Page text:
Square Enix has spent the past decade realizing that, much like the Rolling Stones, its back catalog would excite fans far beyond any new release ever could. This peaked last month with the iOS release of Final Fantasy VII, a game dedicated to the belief that humans were blocky jumbles of polygons all along.
You just grab that… that brownish area by its points and you don’t let go no matter what your mom says.
Final Fantasy VII, Square’s breakthrough release, is the most popular game in the series, and earned the extensive commentary on its story and themes. And flaws. But it also marked the end of the glorious 16-bit history of Final Fantasy. The SNES installments—Final Fantasy IV, V, and VI—were the peak of the series. And I’m not just saying that because my mom wouldn’t let me have a Playstation.
Rin: Honestly, this year I wasn’t sure what to expect from E3. Sure, we had the old stand-bys of another Call of Duty game and another Mario game to look forward to (if you’re into that), but for the most part, viewers were going in blind. In lots of ways, I was pleasantly surprised, and even in some cases I got to revisit the emotions that E3 should give its audience: whimsy and unmitigated excitement. In other cases… uh, not so much.
Since this was such a jam-packed year, I’m pleased to be joined by my fellow games enthusiast, BrothaDom!
Dom: Hi Rin! Yes, I’m in agreement with you there: this year definitely brought some enjoyable highs, and some disappointing lows.
Advent Children takes place two years after the events in Final Fantasy VII, and it introduces three new villains to our cast, as well as a few other characters. The world is being overrun with a disease called Geostigma, and many people are dying. Geostigma turns out to be connected to Jenova and her son Sephiroth—the main villains of the game—and the three new characters also consider Jenova their mother and plan to use some of her remains to revive Sephiroth.
Cloud returns as our main character and works as a delivery boy. He doesn’t really want to be caught up in anything else that’s going on, because he’s still coming to terms with Aerith’s death and being unable to save her. But when the three new villains kidnap a bunch of children suffering from Geostigma and with the threat of Sephiroth on the rise, Cloud eventually decides to stop moping around long enough to do the right thing and stop our new villains in epic, physic-defying battles.
Most reviews for this movie have been mixed. On the one hand, it had amazing CGI for its time. On the other, most people who hadn’t played the original game would have had trouble following its plot. I feel mixed about this movie for a different reason. I like it simply for existing and delving deeper into the world of Final Fantasy VII. However, this movie is completely pandering and clearly only exists as a cash cow for Square Enix.
Many stories struggle with showing over telling. While I can think of a few notable exceptions, I’ve noticed that it’s not very easy to make the supposed heroes of a story actually heroic when they’re terrorists. There’s nothing that grinds my gears more when characters are presented to me as self-righteous heroes before doing some pretty unheroic things. Final Fantasy VII struggles with this a bit.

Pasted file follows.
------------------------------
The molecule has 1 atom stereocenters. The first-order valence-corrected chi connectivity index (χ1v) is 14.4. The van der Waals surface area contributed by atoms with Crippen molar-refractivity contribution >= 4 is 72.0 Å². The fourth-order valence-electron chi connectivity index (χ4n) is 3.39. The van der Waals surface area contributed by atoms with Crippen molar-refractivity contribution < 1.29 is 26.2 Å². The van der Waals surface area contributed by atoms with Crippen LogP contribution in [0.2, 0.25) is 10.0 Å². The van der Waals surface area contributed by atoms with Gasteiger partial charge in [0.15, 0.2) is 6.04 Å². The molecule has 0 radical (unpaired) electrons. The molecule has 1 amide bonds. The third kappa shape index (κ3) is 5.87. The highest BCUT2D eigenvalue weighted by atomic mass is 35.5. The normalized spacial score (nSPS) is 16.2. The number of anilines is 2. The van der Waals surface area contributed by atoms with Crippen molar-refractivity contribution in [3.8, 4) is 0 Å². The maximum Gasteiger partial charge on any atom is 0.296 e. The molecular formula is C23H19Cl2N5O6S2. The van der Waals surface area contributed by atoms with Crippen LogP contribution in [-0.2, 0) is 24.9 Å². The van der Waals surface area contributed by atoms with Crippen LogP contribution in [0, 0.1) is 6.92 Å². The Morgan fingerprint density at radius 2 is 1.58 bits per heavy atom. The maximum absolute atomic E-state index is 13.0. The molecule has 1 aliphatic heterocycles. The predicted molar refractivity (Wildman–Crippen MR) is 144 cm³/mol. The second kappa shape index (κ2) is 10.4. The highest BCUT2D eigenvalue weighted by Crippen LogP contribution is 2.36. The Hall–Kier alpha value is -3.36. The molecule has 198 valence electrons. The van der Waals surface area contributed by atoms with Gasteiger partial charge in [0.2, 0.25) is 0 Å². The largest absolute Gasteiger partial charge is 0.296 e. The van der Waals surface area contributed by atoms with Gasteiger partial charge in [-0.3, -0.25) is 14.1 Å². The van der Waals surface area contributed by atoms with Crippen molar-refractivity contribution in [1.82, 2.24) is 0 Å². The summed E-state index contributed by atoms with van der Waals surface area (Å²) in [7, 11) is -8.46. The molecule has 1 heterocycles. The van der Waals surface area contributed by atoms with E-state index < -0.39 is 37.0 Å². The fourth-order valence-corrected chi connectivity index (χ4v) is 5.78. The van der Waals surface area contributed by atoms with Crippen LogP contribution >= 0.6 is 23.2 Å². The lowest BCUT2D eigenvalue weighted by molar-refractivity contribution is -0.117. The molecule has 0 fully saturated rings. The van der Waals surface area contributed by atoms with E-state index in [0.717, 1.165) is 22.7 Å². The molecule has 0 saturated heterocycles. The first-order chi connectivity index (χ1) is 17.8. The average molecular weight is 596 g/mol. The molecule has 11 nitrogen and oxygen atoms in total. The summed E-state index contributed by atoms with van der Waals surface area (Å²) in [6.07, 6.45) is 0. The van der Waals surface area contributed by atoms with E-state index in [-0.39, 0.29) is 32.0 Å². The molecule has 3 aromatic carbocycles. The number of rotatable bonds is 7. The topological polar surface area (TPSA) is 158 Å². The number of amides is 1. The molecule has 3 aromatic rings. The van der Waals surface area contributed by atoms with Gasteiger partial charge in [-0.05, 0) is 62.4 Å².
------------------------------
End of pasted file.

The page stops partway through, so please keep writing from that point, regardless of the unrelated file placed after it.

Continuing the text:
Our playable party consists of people belonging to the terrorist organization AVALANCHE—which is apparently not an acronym, so I don’t know why it’s written like that—and their goal is to save the Planet from the evil corporation Shinra. As mentioned in a previous post, Shinra is an electric company, and it gathers power from something called Mako, which comes from the Lifestream. The Lifestream is essentially the Planet’s blood, so by sucking it out of the ground, Shinra is subjecting the Planet to a slow and painful death.
Once again, I feel the need to repeat that, yes, the world is actually called the Planet.
Aperigren: I will explain what this is about for those who do not know, but first I want to say something to those who do know. I am not upset over what will or will not be in the game, I am not upset over the trailer or how anything was portrayed in the trailer, and I am not upset over the way Ron Rosenberg, executive producer, initially talked about Lara or her characterization. I’m upset over how this whole situation is being handled both in the media and by the studio.
Yes, in case you’re wondering, FFXIII is apparently getting a sequel, on top of two other games being made to follow it up. While I personally found XIII to be enjoyable, and I didn’t hate it nearly as much as a lot of other people did, I can easily see why people didn’t like it. Having a dictionary as a guide to tell the audience what’s going on, instead of just showing them through the gameplay, doesn’t make a game fun; it makes it annoying. And being that XIII was completely boring for the first few hours before slowly—very slowly—becoming more interesting didn’t help.
Following up a mediocre Final Fantasy with a sequel is not something Square Enix is unfamiliar with. We had the same thing with Final Fantasy X, in which they produced a sequel that is best described as nothing more than a chick flick. X-2 was enjoyable, to an extent, I’ll give it that, but playing dress-up for the fifty hours it takes to beat the game moved too far away from the franchise and it was no longer deserving of its title.